Remember Oak Creek — Sikhs are here to stay

By Jo Kaur

For many of our com­mu­ni­ties, liv­ing in Amer­i­ca is more dan­ger­ous today than it was in 2012. This is a solemn fact that we must con­tend with as we com­mem­o­rate the five-year anniver­sary of the Oak Creek mass shoot­ing. Not only is dis­crim­i­na­tion ris­ing across the coun­try, but the fed­er­al gov­ern­ment is no longer a reli­able part­ner in enforc­ing civ­il rights laws, reduc­ing hate vio­lence, and/or tar­get­ing domes­tic ter­ror­ism.

The rise of Don­ald Trump and the fuel­ing of white nation­al­ism across the nation has placed our fam­i­lies in more dan­ger. The seeds of hatred that grew in the heart of the Oak Creek killer, who iden­ti­fied with white suprema­cist and neo-Nazi ide­olo­gies, are con­nect­ed to the divi­sive­ness and rise of hate groups that we see today. It’s still shock­ing to accept that a fel­low Amer­i­can was hate­ful enough to march into a Sikh gur­d­wara — on a peace­ful Sun­day morn­ing — with the sin­gu­lar pur­pose of killing as many moth­ers, fathers, and grand­fa­thers that he could find. Our aun­ties, uncles, our baba jis.

Make no mis­take – Sikhs were tar­get­ed and killed because of our brown skin, our reli­gious head­wear, and most notably the grow­ing and vir­u­lent forms of insti­tu­tion­al racism that have defined Amer­i­ca. The con­stant dehu­man­iza­tion of brown-skinned peo­ple with reli­gious head­wear, the degra­da­tion of actu­al or per­ceived Mus­lims by our politi­cians, the media, and Amer­i­can soci­ety at large has con­tributed to the onslaught of hate vio­lence and dis­crim­i­na­tion that occurred in Oak Creek and that we see unfold in the Trump era.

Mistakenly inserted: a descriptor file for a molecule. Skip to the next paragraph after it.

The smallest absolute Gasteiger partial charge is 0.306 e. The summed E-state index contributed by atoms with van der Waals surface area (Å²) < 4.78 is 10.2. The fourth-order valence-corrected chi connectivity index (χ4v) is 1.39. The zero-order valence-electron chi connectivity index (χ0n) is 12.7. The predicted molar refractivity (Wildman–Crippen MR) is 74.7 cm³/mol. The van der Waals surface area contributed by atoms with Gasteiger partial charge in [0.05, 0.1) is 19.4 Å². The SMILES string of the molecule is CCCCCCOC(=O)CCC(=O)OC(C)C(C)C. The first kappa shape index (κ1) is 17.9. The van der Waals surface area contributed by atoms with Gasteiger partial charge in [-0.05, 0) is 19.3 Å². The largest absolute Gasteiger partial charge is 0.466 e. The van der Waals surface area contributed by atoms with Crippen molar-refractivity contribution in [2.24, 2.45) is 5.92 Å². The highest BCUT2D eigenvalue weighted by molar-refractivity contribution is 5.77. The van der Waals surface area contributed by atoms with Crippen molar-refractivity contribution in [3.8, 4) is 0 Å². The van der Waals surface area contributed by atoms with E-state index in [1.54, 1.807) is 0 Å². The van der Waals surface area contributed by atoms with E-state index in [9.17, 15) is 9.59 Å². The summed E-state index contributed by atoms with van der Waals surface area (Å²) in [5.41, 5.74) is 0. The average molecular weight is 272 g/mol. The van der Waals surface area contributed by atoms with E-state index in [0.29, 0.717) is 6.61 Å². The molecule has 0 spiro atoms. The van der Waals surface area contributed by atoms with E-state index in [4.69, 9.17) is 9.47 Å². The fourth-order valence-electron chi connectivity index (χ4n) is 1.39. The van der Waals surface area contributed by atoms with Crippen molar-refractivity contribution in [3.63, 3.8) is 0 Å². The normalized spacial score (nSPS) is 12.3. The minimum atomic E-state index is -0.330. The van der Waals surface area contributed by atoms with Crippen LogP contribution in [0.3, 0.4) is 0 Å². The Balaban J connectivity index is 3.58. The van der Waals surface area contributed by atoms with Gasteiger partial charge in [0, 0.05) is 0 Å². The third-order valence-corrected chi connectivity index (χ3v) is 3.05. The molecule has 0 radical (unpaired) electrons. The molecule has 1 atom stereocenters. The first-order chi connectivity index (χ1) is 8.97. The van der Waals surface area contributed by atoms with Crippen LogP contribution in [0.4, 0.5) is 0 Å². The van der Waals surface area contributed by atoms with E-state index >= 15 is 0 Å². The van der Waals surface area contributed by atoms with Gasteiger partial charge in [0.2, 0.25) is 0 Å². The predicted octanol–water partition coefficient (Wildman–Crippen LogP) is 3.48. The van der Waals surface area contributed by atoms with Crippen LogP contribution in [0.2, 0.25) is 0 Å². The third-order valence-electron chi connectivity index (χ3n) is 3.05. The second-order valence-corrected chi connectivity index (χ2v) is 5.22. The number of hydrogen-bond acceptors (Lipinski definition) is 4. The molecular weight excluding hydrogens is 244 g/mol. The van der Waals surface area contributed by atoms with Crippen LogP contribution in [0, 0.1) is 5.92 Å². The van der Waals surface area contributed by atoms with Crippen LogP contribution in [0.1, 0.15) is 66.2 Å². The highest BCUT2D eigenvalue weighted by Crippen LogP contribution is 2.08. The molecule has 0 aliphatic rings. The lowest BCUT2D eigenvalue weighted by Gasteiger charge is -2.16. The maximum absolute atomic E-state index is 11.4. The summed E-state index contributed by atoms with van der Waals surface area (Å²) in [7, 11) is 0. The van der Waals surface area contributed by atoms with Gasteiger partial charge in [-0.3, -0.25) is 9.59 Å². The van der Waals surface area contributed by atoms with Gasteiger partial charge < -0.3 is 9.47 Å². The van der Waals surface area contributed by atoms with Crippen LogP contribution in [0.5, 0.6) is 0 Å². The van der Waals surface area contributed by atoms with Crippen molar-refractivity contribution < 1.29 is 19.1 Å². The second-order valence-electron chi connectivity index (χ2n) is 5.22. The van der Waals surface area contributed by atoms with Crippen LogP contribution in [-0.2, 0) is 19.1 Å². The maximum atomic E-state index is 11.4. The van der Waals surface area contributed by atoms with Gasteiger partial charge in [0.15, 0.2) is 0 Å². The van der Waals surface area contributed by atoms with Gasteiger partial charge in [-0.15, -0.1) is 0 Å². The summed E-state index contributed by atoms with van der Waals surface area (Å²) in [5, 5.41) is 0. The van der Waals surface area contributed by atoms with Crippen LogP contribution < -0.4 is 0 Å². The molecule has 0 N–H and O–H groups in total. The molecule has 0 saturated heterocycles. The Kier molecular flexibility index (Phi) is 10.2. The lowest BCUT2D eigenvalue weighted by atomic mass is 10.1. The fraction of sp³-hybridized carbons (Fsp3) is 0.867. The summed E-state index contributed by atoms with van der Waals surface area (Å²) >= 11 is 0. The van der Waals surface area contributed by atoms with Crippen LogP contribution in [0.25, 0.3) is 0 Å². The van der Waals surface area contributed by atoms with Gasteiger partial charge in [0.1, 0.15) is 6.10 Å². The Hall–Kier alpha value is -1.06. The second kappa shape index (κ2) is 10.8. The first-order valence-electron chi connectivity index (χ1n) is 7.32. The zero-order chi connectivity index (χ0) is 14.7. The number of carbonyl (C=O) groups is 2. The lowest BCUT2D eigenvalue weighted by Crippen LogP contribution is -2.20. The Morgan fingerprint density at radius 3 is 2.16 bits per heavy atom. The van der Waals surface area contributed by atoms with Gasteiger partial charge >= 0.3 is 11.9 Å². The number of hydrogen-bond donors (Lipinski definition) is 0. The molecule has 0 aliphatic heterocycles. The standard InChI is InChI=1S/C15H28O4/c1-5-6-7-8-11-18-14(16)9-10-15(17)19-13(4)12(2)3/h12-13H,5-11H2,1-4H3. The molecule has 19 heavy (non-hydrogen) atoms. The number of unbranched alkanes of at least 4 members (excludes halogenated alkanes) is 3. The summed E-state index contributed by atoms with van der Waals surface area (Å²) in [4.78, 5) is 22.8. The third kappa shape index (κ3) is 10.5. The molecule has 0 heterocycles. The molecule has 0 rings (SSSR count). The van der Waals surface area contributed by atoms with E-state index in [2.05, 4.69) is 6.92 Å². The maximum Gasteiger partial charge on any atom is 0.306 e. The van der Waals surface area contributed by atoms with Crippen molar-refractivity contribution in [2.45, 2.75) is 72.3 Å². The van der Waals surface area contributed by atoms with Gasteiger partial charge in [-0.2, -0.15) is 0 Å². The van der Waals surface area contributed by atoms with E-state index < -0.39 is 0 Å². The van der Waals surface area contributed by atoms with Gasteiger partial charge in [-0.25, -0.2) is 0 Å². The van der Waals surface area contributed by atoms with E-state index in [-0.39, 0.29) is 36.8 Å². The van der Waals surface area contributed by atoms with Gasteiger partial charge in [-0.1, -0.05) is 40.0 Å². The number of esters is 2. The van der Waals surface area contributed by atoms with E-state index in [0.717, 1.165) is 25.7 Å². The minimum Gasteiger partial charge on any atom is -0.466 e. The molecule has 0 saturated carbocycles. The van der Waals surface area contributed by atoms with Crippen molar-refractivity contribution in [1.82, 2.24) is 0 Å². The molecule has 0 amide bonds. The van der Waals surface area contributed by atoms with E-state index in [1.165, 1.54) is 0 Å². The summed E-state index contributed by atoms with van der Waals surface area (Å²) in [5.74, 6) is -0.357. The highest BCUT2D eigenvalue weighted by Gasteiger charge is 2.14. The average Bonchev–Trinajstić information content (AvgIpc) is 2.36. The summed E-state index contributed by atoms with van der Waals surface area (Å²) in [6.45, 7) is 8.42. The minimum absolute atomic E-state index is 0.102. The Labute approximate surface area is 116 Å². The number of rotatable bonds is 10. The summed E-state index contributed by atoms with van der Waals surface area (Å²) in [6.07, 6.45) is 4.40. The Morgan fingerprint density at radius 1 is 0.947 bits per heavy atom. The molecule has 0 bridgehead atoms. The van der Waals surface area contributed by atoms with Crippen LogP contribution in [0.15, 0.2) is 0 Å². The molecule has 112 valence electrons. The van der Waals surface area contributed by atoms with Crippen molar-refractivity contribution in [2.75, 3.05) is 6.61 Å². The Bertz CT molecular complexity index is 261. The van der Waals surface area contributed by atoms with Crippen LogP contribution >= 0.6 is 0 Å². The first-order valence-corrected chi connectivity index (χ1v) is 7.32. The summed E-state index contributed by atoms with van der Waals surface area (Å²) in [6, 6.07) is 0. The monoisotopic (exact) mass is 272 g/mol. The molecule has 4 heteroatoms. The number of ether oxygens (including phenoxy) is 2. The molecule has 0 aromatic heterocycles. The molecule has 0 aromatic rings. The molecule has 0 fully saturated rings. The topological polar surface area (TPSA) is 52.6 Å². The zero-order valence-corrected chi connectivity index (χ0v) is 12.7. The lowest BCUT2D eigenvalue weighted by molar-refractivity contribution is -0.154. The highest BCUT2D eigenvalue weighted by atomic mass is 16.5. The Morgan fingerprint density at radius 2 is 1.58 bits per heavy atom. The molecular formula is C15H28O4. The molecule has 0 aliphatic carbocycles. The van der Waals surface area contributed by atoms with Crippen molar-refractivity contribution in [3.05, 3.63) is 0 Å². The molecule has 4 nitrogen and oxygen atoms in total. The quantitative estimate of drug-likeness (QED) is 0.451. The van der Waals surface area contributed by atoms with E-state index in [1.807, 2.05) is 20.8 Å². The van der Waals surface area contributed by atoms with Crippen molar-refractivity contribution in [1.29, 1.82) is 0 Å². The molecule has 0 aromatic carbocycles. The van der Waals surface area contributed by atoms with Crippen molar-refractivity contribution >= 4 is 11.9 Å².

What can indi­vid­u­als do? We should look toward the Oak Creek com­mu­ni­ty. I will nev­er for­get a con­ver­sa­tion that I had with an Oak Creek police offi­cer after the shoot­ing. He told me that when the Oak Creek gur­d­wara first opened its doors, their non-Sikh neigh­bors were a lit­tle wary. Who were these brown peo­ple with tur­bans and col­or­ful out­fits? Where were they from? What was their deal? Stereo­types, with­out con­ver­sa­tion or con­nec­tion, were made. The offi­cer felt ashamed that it took a hor­rif­ic act of domes­tic ter­ror­ism to con­nect with such a beau­ti­ful com­mu­ni­ty. Now he vis­its the gur­d­wara week­ly to have cha (tea) with his Sikh neigh­bors. Indeed, the rela­tion­ship between Sikhs and non-Sikhs in Oak Creek has been an inspir­ing, heart­warm­ing sto­ry of neigh­bor­ly love. But the offi­cer is right – it shouldn’t take mass tragedies for us to con­nect with our neigh­bors who may look dif­fer­ent from us.

If some­one does­n’t know your “deal,” it’s much eas­i­er to dehu­man­ize you and your peo­ple, make harm­ful stereo­types and assump­tions, and cast you as a vil­lain and ene­my of the state. But it’s not the sole respon­si­bil­i­ty of Sikhs or demo­nized com­mu­ni­ties to make you com­fort­able with us and to help you rec­og­nize our human­i­ty. To assuage your con­cerns. The heavy lift­ing of aware­ness work must be shared by our allies and part­ners.